We PERFORM together
To understand the dancer´s injuries, it is necessary to understand more than orthopedics and rehabilitation: You must love, live, and know dancing. During my career as a dancer’s therapist, I learned the techniques and positions of Classical Ballet, the mechanics of Hip Hop and Break dance, and the right way to Tap and do Jazz. Only when you feel it by yourself you can understand the dancers and their needs.
We PLAY together
Beyond talent, his physical condition determines whether a musician is at his best. Is the cellist's back and core strong enough to sit up straight and keep his hands forward for 30 minutes? Does the flutist have enough shoulder strength not to injure her neck after playing an entire 40-minute piece?
As with dancers, musicians have their privileged place in the world of physiotherapy, and understanding their professional needs allows me to treat each musician in a personalized way and teach them how to prevent injury.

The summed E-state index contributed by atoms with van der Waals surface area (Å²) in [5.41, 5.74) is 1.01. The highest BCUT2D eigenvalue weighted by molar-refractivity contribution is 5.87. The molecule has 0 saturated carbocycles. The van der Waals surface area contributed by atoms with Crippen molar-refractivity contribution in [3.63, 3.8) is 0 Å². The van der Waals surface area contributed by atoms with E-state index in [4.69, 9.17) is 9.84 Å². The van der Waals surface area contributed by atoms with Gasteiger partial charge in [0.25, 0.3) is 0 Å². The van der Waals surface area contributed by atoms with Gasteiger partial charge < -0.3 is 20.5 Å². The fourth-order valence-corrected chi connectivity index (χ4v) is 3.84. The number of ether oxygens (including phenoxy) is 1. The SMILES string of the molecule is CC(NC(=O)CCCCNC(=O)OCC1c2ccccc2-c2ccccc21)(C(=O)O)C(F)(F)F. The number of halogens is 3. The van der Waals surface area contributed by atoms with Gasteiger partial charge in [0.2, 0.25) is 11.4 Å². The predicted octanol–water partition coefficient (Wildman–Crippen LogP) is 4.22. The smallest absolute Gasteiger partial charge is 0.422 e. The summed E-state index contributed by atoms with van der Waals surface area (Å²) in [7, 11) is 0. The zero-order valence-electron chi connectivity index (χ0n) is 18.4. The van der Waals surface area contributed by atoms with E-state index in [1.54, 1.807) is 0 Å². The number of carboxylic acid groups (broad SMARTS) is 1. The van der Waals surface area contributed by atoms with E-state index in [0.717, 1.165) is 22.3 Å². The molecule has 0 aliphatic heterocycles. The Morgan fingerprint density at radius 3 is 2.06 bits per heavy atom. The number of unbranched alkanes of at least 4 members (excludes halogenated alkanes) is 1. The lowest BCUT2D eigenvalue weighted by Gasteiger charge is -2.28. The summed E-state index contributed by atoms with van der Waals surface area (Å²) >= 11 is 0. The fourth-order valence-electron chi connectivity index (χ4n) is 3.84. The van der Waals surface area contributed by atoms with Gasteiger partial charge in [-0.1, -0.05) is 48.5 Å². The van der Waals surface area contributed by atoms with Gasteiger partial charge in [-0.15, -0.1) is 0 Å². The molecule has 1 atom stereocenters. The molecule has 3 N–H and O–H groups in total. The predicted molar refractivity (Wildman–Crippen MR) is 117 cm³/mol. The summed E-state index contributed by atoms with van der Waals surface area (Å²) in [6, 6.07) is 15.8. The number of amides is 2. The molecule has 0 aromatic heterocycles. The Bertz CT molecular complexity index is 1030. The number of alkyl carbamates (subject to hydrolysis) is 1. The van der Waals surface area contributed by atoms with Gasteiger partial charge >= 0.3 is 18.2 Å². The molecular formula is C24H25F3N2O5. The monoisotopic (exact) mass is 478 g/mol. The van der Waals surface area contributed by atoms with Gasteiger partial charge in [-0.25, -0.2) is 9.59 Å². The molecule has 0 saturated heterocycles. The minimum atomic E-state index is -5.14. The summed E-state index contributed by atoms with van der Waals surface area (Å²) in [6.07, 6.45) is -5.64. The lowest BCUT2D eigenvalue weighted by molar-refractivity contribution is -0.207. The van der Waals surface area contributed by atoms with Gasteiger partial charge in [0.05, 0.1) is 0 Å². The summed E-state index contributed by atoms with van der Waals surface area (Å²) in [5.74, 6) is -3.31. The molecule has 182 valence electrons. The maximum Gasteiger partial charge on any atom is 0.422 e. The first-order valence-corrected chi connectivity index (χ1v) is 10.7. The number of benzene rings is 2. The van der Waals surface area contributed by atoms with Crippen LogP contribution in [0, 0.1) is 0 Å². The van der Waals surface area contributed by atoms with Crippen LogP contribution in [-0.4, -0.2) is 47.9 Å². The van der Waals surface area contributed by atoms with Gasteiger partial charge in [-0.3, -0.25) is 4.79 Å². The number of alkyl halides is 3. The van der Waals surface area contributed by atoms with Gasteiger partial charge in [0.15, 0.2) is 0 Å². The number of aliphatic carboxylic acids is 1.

What happens when a performer, dancer, or musician gets injured?
It’s impossible to expect a dancer to stop dancing or a musician not to play at the next concert, as it’s impossible to expect an athlete to stop competing. A professional performer needs to keep dancing tonight, even if there is an ankle sprain, hand lesion, or back injury.
The big question is how can we treat the injury without worsening the condition, to allow the orients to enjoy the masterpiece and still avoid the pain?
This whole science requires much knowledge and experience from the therapist's side.
If an injury happens, I give the best and most secure treatment right away to allow the dancer to continue dancing in the next show; simultaneously, I keep tracking the situation at the dancer's side, step by step, with caution to avoid unnecessary risks.
This is the stage, and what’s the most important commitment to the dancer’s show is not always possible, but a good therapist should try. The therapist is there for the performers, not for the injury.